STERILIZATION AND DISINFECTION
Section I. STERILIZATION, STORAGE, AND DISPOSAL
a. Overview. Sterilization destroys all forms of life within an environment.
Disinfection destroys or inhibits most pathogenic organisms. Proper cleaning of items
to be sterilized and disinfected is necessary to prevent cross-infection. Steam, chemical
vapor, or dry heat under specific conditions of time, temperature, and pressure provide
the easiest, quickest, and most common means of sterilization in the dental clinic.
Chemical disinfectants provide the most efficient means of disinfection.
b. Definition of Terms.
(1) Disinfection. Surface disinfectants are applied to operatory surfaces and
equipment that cannot be removed and immersed and heated, but that have been
touched by patients or dental staff or have been exposed to aerosol or splatter
produced by high speed dental equipment such as handpieces. Such terms as
"antiseptic," "germicide," and "sanitizer" fall into the category of disinfection. Even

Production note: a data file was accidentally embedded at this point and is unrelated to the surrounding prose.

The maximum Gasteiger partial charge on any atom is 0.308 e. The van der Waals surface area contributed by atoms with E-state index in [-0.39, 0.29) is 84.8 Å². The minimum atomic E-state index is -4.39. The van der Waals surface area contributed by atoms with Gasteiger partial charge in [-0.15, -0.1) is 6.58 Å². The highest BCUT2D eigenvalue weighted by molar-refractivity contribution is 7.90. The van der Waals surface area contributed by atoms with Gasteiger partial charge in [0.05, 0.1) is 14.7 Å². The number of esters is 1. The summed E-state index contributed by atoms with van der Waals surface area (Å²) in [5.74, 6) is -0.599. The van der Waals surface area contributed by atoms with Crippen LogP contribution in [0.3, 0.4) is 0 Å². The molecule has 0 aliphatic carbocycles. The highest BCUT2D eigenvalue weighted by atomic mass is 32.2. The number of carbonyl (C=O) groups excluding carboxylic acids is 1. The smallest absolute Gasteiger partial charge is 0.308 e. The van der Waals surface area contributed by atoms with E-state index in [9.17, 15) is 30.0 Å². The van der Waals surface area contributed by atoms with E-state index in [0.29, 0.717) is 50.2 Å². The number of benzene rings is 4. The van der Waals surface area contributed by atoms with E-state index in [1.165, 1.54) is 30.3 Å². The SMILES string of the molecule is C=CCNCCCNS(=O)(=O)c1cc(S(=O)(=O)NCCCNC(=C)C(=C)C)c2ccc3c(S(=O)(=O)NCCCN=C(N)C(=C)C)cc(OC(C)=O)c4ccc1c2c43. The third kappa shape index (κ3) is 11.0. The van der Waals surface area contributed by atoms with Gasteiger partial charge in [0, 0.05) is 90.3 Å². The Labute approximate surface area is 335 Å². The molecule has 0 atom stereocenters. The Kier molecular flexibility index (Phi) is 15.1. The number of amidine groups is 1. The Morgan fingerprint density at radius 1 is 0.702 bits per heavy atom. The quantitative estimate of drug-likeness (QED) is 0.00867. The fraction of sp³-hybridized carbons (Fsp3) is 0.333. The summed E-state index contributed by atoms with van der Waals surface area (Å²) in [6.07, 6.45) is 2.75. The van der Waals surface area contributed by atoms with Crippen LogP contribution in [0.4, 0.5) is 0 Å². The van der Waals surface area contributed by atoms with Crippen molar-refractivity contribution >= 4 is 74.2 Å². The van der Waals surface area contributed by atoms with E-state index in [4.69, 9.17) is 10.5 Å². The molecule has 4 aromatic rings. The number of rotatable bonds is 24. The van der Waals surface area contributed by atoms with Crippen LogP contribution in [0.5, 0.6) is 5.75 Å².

though most infectious material is destroyed by disinfection, some resistant, potentially
harmful microorganisms may remain.
(2) Sterilization. Sterilization procedures are applied in dentistry to reduce
the possibility of cross contamination by killing all bacteria, bacterial spores, and viruses
found on instruments, materials, and equipment that has been exposed to a patient's
body fluids and/or tissues. This is achieved through the correct utilization of sterilization
As a field expedient method, boiling water may be used for sterilization;
however, boiling water requires 30 minutes to kill all spore-forming
CLASSIFICATION OF DENTAL ITEMS
a. General. Dental items are classified according to the need and practicality
for achieving disinfection or sterility. Generally speaking, any instrument which may
penetrate tissue or bone must be sterilized. The dental specialist should have a clear
understanding of this classification to ensure proper handling.
b. Critical Disposable Items. Critical disposable items, such as scalpel blades
and injection needles, are introduced beneath the oral mucosa and carry the greatest
risk of infection. These items require sterility before use and special procedures for
disposal after use.